This strategy works best between the ages of ten months and two years of age, when your child is learning rapidly through direct and delayed imitation. As with almost every other idea for working on language with young children, the idea is both simple and powerful at the exact same time. To use it, simply attach a word to an action that you do repeatedly. You might say "up" while reaching up, right before you pick her up, or "yay!" while clapping, or "pat pat" while patting down play-doh,"down" while knocking blocks down or "boom" when you fall on the floor after a round of "Ring Around The Rosie".
Tying your word to an action gives your toddler more cues to get her to imitate you and more information to help her remember what to say. It's a strategy that is easy to work into almost any activity that you do, making it a perfect tool to use with an active toddler who has a short attention span (which, of course, describes all toddlers!). Baby Girl and I were coloring with markers the other day (something that got a bit messier than I anticipated, as you can see by the state of her clothes in the video clip) and I started modeling some simple words along with simple actions. The thing to notice is that I didn't ask her to do anything. I just paired a simple action with a simple word and then waited for her to take her turn doing the same. And she did. (But no, she doesn't always!).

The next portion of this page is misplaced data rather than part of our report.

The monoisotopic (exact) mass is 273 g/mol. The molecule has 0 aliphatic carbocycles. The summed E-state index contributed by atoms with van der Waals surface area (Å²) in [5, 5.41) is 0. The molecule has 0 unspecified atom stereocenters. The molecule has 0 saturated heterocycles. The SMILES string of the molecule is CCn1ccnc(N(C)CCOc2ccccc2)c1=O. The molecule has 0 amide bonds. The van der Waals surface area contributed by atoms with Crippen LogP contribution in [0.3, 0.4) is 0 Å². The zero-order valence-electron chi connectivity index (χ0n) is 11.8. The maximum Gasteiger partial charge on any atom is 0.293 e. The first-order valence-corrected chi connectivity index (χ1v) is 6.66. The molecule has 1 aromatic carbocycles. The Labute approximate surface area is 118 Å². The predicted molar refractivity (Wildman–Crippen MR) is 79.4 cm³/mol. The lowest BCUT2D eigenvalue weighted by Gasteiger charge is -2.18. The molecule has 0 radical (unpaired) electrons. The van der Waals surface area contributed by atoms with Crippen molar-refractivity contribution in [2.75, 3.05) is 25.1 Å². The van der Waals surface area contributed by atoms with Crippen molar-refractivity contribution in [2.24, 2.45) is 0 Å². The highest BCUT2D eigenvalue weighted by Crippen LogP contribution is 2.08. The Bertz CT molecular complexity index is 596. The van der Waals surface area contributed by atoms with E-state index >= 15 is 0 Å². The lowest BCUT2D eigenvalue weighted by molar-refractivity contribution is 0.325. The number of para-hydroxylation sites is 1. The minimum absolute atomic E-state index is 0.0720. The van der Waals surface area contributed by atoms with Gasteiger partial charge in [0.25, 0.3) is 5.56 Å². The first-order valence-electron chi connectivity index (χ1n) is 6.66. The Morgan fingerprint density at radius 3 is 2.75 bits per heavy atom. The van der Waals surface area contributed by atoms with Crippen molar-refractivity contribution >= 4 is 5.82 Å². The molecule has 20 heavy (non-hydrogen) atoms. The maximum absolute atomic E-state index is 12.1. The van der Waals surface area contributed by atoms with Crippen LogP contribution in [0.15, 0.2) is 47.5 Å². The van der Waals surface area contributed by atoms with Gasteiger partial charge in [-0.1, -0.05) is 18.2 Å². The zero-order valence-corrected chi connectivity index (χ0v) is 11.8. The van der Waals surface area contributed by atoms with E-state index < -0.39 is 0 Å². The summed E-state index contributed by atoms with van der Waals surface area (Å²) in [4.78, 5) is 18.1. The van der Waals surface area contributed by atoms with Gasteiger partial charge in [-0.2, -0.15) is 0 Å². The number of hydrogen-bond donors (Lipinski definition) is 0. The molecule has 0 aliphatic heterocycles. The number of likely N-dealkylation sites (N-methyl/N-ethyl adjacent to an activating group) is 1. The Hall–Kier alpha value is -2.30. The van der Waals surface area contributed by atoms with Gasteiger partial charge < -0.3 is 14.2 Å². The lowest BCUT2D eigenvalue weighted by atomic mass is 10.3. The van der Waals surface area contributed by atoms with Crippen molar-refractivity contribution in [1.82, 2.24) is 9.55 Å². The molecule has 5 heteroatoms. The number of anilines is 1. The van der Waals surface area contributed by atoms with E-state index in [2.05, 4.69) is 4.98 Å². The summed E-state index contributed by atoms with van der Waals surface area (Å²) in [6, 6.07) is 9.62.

One of the things I love best about working with toddlers is that learning takes place right inside of play--so much so, in fact, that you can't even separate the learning from the playing. Helping your toddler learn language is less about changing what your toddler is doing and more about making little tweaks to what you are doing inside of those activities. And most of all, it's about enjoying the process along the way.
Looking for more ideas for helping your infant or toddler develop language?